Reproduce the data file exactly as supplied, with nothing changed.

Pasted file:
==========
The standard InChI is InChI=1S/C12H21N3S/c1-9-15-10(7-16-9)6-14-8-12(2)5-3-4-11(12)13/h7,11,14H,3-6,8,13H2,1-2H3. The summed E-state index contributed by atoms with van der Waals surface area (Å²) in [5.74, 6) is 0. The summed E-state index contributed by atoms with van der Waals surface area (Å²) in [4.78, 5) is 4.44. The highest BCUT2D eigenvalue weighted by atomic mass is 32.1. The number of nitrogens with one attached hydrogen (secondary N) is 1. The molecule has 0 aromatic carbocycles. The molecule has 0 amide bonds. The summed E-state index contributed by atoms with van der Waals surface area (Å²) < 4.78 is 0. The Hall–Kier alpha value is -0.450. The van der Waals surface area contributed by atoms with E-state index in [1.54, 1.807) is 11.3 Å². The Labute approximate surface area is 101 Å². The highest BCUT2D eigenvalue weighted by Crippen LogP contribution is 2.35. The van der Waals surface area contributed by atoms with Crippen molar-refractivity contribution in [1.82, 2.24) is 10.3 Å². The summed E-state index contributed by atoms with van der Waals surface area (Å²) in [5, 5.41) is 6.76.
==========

The standard InChI is InChI=1S/C12H21N3S/c1-9-15-10(7-16-9)6-14-8-12(2)5-3-4-11(12)13/h7,11,14H,3-6,8,13H2,1-2H3. The summed E-state index contributed by atoms with van der Waals surface area (Å²) in [5.74, 6) is 0. The summed E-state index contributed by atoms with van der Waals surface area (Å²) in [4.78, 5) is 4.44. The highest BCUT2D eigenvalue weighted by atomic mass is 32.1. The number of nitrogens with one attached hydrogen (secondary N) is 1. The molecule has 0 aromatic carbocycles. The molecule has 0 amide bonds. The summed E-state index contributed by atoms with van der Waals surface area (Å²) < 4.78 is 0. The Hall–Kier alpha value is -0.450. The van der Waals surface area contributed by atoms with E-state index in [1.54, 1.807) is 11.3 Å². The Labute approximate surface area is 101 Å². The highest BCUT2D eigenvalue weighted by Crippen LogP contribution is 2.35. The van der Waals surface area contributed by atoms with Crippen molar-refractivity contribution in [1.82, 2.24) is 10.3 Å². The summed E-state index contributed by atoms with van der Waals surface area (Å²) in [5, 5.41) is 6.76.